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Evergreen Ash

Ecology and Catastrophe in Old Norse Myth and Literature
Christopher Abram

BUY Cloth · 254 pp. · 6 × 9 · ISBN 9780813942261 · $65.00 · Feb 2019
BUY Paper · 254 pp. · 6 × 9 · ISBN 9780813942278 · $32.50 · Feb 2019
BUY Ebook · 254 pp. · ISBN 9780813942285 · $65.00 · Feb 2019

Norse mythology is obsessed with the idea of an onrushing and unstoppable apocalypse: Ragnarok, when the whole of creation will perish in fire, smoke, and darkness and the earth will no longer support the life it once nurtured. Most of the Old Norse texts that preserve the myths of Ragnarok originated in Iceland, a nation whose volcanic activity places it perpetually on the brink of a world-changing environmental catastrophe. As the first full-length ecocritical study of Old Norse myth and literature, Evergreen Ash argues that Ragnarok is primarily a story of ecological collapse that reflects the anxieties of early Icelanders who were trying to make a home in a profoundly strange, marginal, and at times hostile environment.

Christopher Abram here contends that Ragnarok offers an uncanny foreshadowing of our current global ecological crisis—the era of the Anthropocene. Ragnarok portends what may happen when a civilization believes that nature can be mastered and treated only as a resource to be exploited for human ends. The enduring power of the Ragnarok myth, and its relevance to life in the era of climate change, lies in its terrifying evocation of a world in which nothing is what it was before, a world that is no longer home to us—and, thus, a world with no future. Climate change may well be our Ragnarok.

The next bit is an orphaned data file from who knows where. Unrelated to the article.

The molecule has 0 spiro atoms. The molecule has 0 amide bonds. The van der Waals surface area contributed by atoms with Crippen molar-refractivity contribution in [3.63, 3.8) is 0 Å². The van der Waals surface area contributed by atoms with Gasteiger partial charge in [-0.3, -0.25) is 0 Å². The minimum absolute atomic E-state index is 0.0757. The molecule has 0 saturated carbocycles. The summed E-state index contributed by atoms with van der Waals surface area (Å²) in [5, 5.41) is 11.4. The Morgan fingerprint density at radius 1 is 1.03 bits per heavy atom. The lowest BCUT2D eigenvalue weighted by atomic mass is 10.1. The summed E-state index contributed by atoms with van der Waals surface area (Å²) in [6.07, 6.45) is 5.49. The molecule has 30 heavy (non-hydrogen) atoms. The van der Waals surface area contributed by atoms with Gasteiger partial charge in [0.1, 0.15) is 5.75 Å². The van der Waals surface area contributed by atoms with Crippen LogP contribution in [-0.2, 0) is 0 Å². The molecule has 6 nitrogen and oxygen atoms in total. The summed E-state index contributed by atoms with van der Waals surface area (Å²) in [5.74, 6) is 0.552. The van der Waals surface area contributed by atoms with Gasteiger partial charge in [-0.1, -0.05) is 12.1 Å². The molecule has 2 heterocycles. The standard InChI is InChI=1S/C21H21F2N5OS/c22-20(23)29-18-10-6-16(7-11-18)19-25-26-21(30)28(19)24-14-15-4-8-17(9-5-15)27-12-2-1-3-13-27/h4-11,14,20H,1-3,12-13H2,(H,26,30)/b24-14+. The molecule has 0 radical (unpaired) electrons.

"Old Norse studies sometimes lags behind other fields in assimilating new critical and theoretical approaches, and this has certainly been the case with ecocriticism. The tide is turning, however, and medieval Icelandic literature offers very rich material for the environmental humanities. As the first book-length ecocritical study in its field, Evergreen Ash will become the key reference point for everyone interested in how Old Norse Icelandic literature and ecocriticism might illuminate each other."

Carl Phelpstead, Cardiff University, author of Holy Vikings: Saints’ Lives in the Old Icelandic Kings’ Sagas

Christopher Abram uses the paradoxes of volcanic ash vs the ash (the words are similar but not identical in Old Norse), and a deciduous tree that is always green in a tree-less volcanic landscape to launch into a wide-ranging and dense discussion of environment and ecological catastrophe in the literature and especially the mythology of medieval Iceland. His approach is ecocritical: he aims to introduce ecocrticism into Old Norse-Icelandic studies; and to show how Old Norse-Icelandic literature "provides us with distinctively different at at times advantageous viewpoints on matters of fundamental concern to ecocriticism."

Times Literary Supplement

Evergreen Ash is an ecocritical reading of medieval Old Norse literature, arguing for the parallels between Ragnarök, the apocalypse of the Old Norse world, and the climatic disaster of the Anthropocene. By analysing the myths of pagan Iceland, Abram aims to discover how Icelanders imaginatively lived in a place so apparently inhospitable to human settlement.

Environment and History

Christopher Abram offers us a brilliant study bringing ecocriticism comprehensively to early Icelandic and Norse literature... this is a significant book, whose diligent creative scholarship willmake it foundational to further iterations of medieval ecocriticism, and is distinguished also by a virtuous clear-eyed view of current crises.

Modern Philology

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